Oooh, sales. The very idea of selling stuff conjures up images of a slick sales dude, and sends a creepy feeling down my spine.
It used to, anyways. Now I know better. I shied away from selling retail products at my office for years. I was so worried that clients would feel pressured and turned off by retail items, I just refused altogether.
Then clients started asking where they could get the oil, or peppermint foot cream, or Biofreeze® I used during their treatments. And I was suggesting that clients use heat and telling them where to find the best heating pads online. Eventually I was just ordering the products for them and charging them whatever I paid. This was when I realized my Zero Sales policy was silly. Really silly.
So I got my act together, and once I got started, retail sales became less creepy and scary. But let’s start at the beginning.
Why we sell product
If the first and only reason you can come up with is “more income!!!” then please don’t sell stuff. Yes, more money is awesome. But sales, just like massage, should come from a place of service. That’s what keeps it from being icky.
We should sell product to help the client continue feeling good after their treatment and improve their self-care regimen.
We should sell products to be convenient. If I’m going to recommend heat, it’s much more convenient for a client to leave my office with the best heat pack available (Mother Earth Pillows), versus having to go to a store or search around online. And pay for shipping. And wait 5 days for it.
What to sell
Ideally, you’ll sell products that you already use and recommend. If you use a particular lotion or potion that would be great for self-care, sell it to clients to use at home.
If you give stretching or movement homework, what tools can make that easier for clients?
You can get creative here. You don’t have to sell just massage products. Hot and cold packs, tennis balls are great items to sell, right along with foot cream, Biofreeze® and Thera Canes.
Ethics (and what not to sell)
I have a hard opposition to massage therapists selling things like ‘skinny wraps’ or cellulite removal products. It’s not a far stretch for a client to see those products when they walk in the door and then feel like their therapist is looking at and judging their body. My friend Tracy wrote a great post on that here, if you want to explore that more.
I’m also not a fan of Multi Level Marketing (MLM) products. While many of the actual products are great, the nature of those companies, with uplines and membership fees and such, makes me very uncomfortable. There’s a lot of pressure involved in those transactions. I don’t want to be anyone’s dealer and I don’t want that vibe in my office.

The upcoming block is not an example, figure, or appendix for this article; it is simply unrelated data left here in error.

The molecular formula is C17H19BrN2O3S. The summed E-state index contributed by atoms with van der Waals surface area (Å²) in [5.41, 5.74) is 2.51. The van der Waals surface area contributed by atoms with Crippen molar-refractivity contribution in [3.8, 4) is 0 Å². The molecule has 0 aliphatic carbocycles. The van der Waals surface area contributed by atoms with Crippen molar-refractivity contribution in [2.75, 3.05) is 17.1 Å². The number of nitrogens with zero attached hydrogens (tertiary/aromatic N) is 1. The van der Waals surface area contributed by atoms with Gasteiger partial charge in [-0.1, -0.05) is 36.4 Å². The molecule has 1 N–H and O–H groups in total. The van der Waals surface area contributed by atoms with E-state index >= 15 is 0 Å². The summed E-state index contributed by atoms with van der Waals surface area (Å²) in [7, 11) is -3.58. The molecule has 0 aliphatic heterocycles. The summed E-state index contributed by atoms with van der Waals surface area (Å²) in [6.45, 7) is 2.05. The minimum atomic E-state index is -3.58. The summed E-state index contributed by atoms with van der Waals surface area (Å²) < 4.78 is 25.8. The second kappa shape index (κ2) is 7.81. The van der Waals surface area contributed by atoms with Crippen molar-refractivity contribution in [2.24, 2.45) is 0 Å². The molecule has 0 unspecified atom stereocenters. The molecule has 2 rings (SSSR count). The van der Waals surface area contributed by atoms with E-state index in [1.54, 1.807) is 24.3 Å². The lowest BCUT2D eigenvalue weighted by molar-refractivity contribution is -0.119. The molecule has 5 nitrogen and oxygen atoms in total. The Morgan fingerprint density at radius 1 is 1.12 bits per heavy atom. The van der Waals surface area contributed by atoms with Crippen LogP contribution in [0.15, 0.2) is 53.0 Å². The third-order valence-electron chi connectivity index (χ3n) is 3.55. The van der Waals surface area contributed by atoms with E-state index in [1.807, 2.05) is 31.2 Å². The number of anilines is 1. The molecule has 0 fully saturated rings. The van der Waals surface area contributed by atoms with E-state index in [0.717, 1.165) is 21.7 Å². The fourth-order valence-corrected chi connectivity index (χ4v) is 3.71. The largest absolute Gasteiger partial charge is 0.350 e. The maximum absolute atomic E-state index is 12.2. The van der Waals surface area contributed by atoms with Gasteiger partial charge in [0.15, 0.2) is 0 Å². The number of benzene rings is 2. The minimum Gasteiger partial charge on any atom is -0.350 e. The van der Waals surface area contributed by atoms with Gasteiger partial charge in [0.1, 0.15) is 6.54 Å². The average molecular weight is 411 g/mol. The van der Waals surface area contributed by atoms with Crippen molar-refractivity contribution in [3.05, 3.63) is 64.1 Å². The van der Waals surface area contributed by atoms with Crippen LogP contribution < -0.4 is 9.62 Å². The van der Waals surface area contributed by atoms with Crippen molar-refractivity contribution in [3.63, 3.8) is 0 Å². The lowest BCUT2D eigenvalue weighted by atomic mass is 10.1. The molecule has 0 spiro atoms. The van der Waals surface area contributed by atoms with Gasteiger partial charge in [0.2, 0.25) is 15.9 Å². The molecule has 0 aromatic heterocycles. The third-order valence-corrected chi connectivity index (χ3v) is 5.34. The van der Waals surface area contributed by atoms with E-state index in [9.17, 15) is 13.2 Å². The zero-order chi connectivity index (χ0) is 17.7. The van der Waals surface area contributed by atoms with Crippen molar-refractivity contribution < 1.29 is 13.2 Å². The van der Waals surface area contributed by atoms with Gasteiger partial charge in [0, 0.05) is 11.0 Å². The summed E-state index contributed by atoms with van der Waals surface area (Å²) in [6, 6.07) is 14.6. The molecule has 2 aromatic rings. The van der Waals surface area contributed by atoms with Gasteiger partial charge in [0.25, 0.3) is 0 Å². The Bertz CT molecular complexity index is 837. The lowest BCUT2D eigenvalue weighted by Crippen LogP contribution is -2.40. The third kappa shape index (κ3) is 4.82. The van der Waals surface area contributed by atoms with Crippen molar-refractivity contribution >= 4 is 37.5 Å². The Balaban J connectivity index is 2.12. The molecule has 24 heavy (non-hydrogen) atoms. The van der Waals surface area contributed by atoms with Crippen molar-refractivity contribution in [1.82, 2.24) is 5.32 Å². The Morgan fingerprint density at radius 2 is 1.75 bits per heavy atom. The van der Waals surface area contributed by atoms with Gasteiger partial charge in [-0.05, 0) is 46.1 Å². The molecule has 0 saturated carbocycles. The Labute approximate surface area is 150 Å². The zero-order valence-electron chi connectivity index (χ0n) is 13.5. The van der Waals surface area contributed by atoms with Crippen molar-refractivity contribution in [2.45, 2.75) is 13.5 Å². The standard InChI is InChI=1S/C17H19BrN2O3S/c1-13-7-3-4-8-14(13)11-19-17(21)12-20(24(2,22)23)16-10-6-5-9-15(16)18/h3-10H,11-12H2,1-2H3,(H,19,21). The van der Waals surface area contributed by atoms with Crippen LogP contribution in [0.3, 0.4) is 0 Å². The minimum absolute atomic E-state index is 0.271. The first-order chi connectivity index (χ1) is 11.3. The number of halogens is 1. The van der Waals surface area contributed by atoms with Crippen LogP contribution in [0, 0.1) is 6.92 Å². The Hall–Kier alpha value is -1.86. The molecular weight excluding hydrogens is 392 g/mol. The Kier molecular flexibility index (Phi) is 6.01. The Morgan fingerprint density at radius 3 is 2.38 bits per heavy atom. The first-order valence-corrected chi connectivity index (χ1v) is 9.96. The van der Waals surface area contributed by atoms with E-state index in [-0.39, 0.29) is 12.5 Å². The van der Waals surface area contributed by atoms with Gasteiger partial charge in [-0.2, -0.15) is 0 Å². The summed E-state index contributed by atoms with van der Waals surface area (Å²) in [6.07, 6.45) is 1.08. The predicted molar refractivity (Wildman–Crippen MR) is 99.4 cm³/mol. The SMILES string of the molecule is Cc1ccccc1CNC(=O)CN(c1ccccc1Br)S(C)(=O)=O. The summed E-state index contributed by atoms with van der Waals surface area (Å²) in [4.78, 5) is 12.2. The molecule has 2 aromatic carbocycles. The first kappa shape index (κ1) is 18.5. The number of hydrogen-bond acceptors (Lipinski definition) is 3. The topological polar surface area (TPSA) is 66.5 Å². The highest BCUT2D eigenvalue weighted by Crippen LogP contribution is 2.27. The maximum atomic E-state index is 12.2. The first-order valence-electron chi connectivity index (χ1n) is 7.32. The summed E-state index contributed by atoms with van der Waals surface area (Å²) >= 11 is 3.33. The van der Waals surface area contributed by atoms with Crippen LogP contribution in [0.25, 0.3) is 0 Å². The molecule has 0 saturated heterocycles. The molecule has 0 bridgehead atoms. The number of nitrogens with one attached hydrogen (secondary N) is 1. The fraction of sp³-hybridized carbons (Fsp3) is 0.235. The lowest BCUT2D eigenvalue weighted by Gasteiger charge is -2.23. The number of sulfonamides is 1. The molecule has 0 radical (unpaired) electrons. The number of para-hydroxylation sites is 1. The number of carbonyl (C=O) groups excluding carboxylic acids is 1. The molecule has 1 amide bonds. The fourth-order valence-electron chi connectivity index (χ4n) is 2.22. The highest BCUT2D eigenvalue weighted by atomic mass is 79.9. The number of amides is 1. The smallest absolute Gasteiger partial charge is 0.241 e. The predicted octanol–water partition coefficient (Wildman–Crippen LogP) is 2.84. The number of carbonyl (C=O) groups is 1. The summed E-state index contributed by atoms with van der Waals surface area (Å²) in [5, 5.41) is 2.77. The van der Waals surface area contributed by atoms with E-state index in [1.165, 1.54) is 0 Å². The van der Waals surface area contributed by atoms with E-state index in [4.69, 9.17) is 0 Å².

Is the product, and its typical usage, in your scope of practice? This can become an issue with supplements or nutritional products. (And it crosses into that ‘do we want to come off like we’re judging bodies’ issue we already discussed.)
Yes, I know your neighbor swears by Shakeology. I know it’s legal for her to sell it, and she’s a bus driver with no health training.
You carry a greater weight. Clients see you as a trusted authority. By selling a product, you are endorsing it. Whether or not we ‘phrase’ suggestions properly, or stipulate that we are not nutritionists, etc., people look to us as an authority in certain areas of health. Take that seriously.
Otherwise, how are you gonna feel when you sell that fancy berry juice to a client, and they stroke out because it messes with their blood thinner? LIABLE. That’s how you’ll feel. Your neighbor the bus driver? She wouldn’t be. She’s just a layperson selling an MLM product. You are a health professional, and you know better.
There are a few hoops to jump through to start selling retail. Depending on your state and town, you may need to collect sales tax, and pay that to the state quarterly. It’s wise to check in with your accountant to get advice before you start. Also, SBA has a great resource here Sales Tax 101 for Small Business Owners and Online Retailers here.
Your state or town may also require a retail license, and you’ll want to be sure your office is zoned for retail sales.
You should also check your liability insurance policy. If a client buys a trigger point tool and hurts themselves, could you end up on the hook for a medical bill?
Be super organized about all the aspects of buying and selling retail products. Set up wholesale accounts with your favorite vendors and keep a record of account numbers and the name of your contact person.
Track inventory so you can, at a glance, know what you have in stock and what your best (and worst) selling items may be.
Use a spreadsheet to record how much you spend on products, how much you sell, and the profit and taxes. You also want to track what items are used in office and what is sold. We even created some spreadsheets to get you started!
Sales doesn’t have to be gross. In fact, I rarely even mention that I sell products. If you present them well, with a good display, you won’t have to. People will ask.
Set up a solid display area. Keep it clean and organized and well-lit. Print out a price list and put in a picture frame that matches your decor.
Use the products in your treatments and have a handful of samples to give away.
In the winter, I’m usually sitting at my desk and wearing the heated neck wrap when my clients walk in the door. They ask about it, I show them the display and explain how the wrap works (microwave, nothing fancy) and they sell themselves.
But I want to hear your stories! What do you sell? Did you make any mistakes when you were getting started? Have you made a decent income from selling products?